The AHP method was applied in Stage IV, Step 1 for multicriteria sectoral analysis, which involved expert assessment as well as modelling and analysis. Food industry assessment criteria was prioritized and weighted for input to the second method—PROMETHEE. In Step 2, PROMETHEE was used for diagnostic modelling and assessment of each sector according to the six criteria.

Results

Stage 5 results involved findings from the literature as well as specialist inputs from each of the three food industry sectors. Standouts from the literature indicated a criteria that were both assessed in literature and practically applied by specialists in industry.

RESULTS AND DISCUSSION

Sector Analysis

The literature review informed mapping of energy efficiency indicators used in both general manufacturing and in the food industry and identified gaps between the sectors. From the results of the literature analysis, six criteria were identified for the research design of this study, which were evaluated by specialists from each sector.

Different aspects of energy efficiency integration in production management (measurement, control, improvement, and enablers) were analyzed using literature focused on general industry and the food industry specifically. Politicians and companies have discussed energy efficiency for decades; however, the results highlighted in this section indicate numerous differences among sectors in terms of advances and adoption of indicators.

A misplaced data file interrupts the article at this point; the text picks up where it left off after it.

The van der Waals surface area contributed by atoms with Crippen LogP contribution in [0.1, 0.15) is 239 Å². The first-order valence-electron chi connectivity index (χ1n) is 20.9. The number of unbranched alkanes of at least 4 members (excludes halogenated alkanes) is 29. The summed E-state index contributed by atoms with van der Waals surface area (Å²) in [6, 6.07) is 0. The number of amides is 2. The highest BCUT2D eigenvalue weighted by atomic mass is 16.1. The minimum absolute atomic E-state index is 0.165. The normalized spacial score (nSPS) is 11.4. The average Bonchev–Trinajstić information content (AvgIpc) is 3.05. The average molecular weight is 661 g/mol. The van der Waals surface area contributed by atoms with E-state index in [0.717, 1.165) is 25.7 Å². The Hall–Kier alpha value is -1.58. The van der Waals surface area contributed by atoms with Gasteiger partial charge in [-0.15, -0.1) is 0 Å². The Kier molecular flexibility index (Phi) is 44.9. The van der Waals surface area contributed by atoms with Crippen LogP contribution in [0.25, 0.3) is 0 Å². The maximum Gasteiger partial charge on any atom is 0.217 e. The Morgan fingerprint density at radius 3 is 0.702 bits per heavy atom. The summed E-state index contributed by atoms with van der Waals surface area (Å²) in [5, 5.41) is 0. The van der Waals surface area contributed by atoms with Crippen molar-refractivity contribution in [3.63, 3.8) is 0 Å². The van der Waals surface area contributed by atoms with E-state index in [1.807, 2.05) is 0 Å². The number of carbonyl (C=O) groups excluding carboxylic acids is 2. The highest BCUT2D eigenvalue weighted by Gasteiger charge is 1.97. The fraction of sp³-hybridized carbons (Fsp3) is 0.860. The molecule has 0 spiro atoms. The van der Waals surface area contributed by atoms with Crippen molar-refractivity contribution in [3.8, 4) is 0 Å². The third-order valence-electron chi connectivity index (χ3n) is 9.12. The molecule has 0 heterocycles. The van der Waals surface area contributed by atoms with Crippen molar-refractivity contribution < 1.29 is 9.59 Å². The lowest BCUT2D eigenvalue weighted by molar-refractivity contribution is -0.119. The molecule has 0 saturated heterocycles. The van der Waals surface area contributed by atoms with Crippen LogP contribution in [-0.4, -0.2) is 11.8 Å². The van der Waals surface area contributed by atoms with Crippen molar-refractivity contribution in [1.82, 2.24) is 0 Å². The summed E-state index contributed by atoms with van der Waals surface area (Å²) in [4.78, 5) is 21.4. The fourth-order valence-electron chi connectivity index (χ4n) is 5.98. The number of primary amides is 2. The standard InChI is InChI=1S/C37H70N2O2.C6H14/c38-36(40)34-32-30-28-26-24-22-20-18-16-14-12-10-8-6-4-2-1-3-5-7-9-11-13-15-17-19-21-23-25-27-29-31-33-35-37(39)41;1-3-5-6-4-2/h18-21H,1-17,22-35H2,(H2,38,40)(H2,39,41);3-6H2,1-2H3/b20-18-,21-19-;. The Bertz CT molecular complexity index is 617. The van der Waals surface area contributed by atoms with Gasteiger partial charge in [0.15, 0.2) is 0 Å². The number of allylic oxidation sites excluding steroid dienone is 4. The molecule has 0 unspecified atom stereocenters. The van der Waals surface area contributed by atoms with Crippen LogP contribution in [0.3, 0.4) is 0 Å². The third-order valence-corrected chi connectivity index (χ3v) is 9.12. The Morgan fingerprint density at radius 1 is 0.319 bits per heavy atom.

As per [66 Bunse, K.; Vodicka, M.; Schoensleben, P.; Brülhart, M.; Ernst, F.O. 2011. Integrating energy efficiency performance in production management e gap analysis between industrial needs and scientific literature. J. Clean. Prod., 2011, 19, 667–79.], Table 4 summarizes elements identified in literature related to manufacturing. Elements relating to the food industry included measurement, control, improvements, and facilitators for production processes.

Table 4
Approaches in manufacturing and food industry and the gaps identified in literature. Source: adapted from [66 Bunse, K.; Vodicka, M.; Schoensleben, P.; Brülhart, M.; Ernst, F.O. 2011. Integrating energy efficiency performance in production management e gap analysis between industrial needs and scientific literature. J. Clean. Prod., 2011, 19, 667–79.].

Manufacturing-related KPIs are widely available as a form of measurement, but these do not apply to plant-specific food industry processes because of the inherent complexity of monitoring variables. KPIs are linked to energy content and productivity; productivity is represented by P/E, where P represents the quantity produced and E represents the quantity of energy in kW. In this sense, the literature indicates a major gap; KPIs are rarely used in the food industry. Using KPIs may significantly improve energy efficiency in plants and reduce the energy consumption of the production process.